#6 Chad Marshall
Realio’s rating: 6.548 in 31 appearances
Community rating: 6.78
Rankinator ranking: #3
MOTM = 1 High = 8 Low = 5
This rating was a slight drop from his 6.606 last season and #3 Sounder overall, but once again Marshall proved to be a dominant center defender who showed little sign of slowing. His first half of the season was predictably rough, with a rotating crew of players around him, and the 6.19 average in Chad’s first 15 appearances was offset by a stellar 7.07 in the last 15. He still showed great durability, appearing in over 30 matches and adjusting to multiple roles. He was particularly adept at combining with Kim Kee-hee, and these two defenders worked absolutely brilliantly together.
What I liked: It’s Chad Marshall. He was rightfully in the discussion for best defender in the league due to stellar play all year. Chad’s ability to adjust to nearly any teammate and consistently use his positioning and intelligence is better than anyone in the league. This comment from his MOTM effort against RSL aged well: “Chad has shown no obvious signs of slowing down defensively. Based on the opinions of those who are suddenly hindsight geniuses about Dempsey, we should cut Marshall immediately, because even though he still looks good, he’s old or something. In this match he did everything right defensively, and offensively had a number of great headers won that put teammates in positions to score. I’m not sure what more you should expect from him. In this match he was nearly perfect. I didn’t see him get beat, although there wasn’t a ton of action, and he was consistently where he needed to be. On offense, he was a menace on set pieces, continually winning knock downs and pointing the ball towards teammates ... There is no slowing down from Chad, and I see no indication he is somehow injury prone or losing any ability to play the position.”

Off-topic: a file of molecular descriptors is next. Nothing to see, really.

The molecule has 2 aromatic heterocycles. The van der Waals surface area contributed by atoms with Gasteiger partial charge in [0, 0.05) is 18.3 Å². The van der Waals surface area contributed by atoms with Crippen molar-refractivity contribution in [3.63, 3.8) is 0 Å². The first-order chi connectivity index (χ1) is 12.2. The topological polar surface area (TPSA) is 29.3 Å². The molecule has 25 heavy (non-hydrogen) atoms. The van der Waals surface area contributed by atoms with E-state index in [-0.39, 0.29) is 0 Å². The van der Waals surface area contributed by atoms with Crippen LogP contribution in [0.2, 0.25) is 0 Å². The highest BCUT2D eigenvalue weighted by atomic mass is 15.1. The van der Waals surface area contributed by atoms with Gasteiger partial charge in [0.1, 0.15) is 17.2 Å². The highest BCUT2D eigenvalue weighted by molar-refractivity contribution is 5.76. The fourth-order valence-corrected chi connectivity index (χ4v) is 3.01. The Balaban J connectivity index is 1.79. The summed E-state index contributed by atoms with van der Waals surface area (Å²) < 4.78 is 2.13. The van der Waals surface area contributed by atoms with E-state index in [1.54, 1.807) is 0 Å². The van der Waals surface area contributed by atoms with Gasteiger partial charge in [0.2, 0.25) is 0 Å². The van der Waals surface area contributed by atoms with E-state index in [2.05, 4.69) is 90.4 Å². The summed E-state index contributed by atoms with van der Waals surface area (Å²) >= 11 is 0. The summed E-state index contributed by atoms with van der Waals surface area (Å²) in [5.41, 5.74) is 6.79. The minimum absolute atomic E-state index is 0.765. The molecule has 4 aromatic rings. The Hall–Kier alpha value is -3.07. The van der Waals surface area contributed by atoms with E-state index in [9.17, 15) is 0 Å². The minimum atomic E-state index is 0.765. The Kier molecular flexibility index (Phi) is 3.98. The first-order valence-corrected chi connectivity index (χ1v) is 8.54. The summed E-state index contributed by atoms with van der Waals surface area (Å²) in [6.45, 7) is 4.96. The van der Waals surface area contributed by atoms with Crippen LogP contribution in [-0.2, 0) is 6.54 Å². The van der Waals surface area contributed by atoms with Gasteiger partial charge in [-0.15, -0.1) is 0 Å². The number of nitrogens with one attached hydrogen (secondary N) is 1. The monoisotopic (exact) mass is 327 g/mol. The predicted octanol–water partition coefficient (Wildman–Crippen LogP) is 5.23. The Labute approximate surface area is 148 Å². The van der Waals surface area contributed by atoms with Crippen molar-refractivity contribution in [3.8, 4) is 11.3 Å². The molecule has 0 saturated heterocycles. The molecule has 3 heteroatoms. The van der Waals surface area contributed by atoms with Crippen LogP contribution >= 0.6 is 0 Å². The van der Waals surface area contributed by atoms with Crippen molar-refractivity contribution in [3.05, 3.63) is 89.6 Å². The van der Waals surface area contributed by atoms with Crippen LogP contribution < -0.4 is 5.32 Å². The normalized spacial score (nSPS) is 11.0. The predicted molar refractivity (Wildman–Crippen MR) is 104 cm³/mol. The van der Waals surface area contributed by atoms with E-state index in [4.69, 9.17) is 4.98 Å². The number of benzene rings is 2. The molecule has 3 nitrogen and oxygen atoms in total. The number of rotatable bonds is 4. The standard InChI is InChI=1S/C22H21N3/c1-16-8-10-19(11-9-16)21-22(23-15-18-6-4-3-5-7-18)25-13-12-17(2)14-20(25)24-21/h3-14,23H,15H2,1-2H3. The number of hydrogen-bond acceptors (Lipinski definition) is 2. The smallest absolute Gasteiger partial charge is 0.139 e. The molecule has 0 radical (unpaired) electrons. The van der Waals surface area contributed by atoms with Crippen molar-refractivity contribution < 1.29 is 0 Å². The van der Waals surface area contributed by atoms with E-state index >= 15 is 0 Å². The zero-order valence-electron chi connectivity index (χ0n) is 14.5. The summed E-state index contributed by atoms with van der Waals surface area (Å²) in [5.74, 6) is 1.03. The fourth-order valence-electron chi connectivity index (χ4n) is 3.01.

What I didn’t like: Unfortunately, Chad was hurt in two of the biggest matches of the season, first in Mexico against Chivas in the CCL, and second in Portland in the Western Conference Semifinals. Without Chad, the defense turned porous. A number of times Chad disappeared from games, but his off games were few and far between.